Someone who is keeping him/herself warm is well-off financially. Of course this is meant figuratively, but when this proverb is taken literally, this was certainly the case in the past. Someone who was rich, had it in the winter months warmer than someone with much less money. If the canals and the Amstel froze, the water supply was in danger. Winter inventories should be enough until the spring. And there was a need fuel to cook and stay warm. A lot of fuel.
The poor of the city received weekly support, in the form of bread, butter, and a basket of peat. With that peat a one room house could be stoked hot, but most of these houses were not. A basket of peat was hardly sufficient. Often, the peat was still a bit damp, which caused a lot of smoke and odor. Those who could afford wood were therefore better off. Dry wood burns stable, gives little smoke and almost no smell.
A good hearth was essential. In an open-hearth a fire was built. A good chimney caused the smoke away upwards, an iron fireplace plate behind the hearth radiated extra heat into the room. Good ventilation was important and sloping backs in the chimney could yield some increase, but still a drawback was that one would lose in all pretty much warmth. Even in a well-heated room you had dress with extra layers and often a foot stove was used as an additional source of heat close to the body.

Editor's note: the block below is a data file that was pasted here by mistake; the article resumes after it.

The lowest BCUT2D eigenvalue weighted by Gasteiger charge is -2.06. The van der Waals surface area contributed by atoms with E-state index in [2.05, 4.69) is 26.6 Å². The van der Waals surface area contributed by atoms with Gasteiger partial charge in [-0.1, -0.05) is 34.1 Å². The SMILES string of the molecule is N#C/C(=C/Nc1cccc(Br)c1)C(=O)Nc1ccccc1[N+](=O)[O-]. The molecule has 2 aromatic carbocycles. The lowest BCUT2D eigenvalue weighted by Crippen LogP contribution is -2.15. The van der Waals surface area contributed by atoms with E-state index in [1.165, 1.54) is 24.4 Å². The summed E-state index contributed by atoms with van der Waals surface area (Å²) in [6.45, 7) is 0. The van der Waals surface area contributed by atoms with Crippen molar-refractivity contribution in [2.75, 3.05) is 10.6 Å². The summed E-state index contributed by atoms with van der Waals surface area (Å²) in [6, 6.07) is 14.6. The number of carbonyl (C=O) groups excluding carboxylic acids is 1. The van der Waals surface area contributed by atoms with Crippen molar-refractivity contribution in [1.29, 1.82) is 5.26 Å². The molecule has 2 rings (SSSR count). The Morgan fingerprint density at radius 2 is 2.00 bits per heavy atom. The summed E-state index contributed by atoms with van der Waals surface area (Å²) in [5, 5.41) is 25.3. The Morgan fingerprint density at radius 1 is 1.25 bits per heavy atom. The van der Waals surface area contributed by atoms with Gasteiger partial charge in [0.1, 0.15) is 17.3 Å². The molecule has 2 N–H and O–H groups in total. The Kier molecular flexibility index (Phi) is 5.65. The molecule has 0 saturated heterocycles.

In order to optimally use the combustion of fuel in the Golden Age, one had to have dig deep into their pockets. In the ideal situation, people bought a cast iron stove, which was coated on the inside with refractory brick. In this closed stove they stoked a fire, so that the iron plates gave the heat evenly off into the space. An additional benefit was the fire prevention. The smoke was derived via a pipe through the chimney, which was also better for one’s health.
Cast iron stoves from the seventeenth century are very rare. We know that these heaters have stood in City Hall* on Dam Square and were also found in prominent houses. Who wants to get an idea how a heater from that time looks like, can go take a look at the one in museum Ons’ Lieve Heer op Solder (Museum Our Lord in the Attic. A 17th century canal house with a hidden Catholic church in the attic) or in the Rembrandt House Museum.
*City Hall on Dam Square is better known nowadays as the Royal Palace Amsterdam.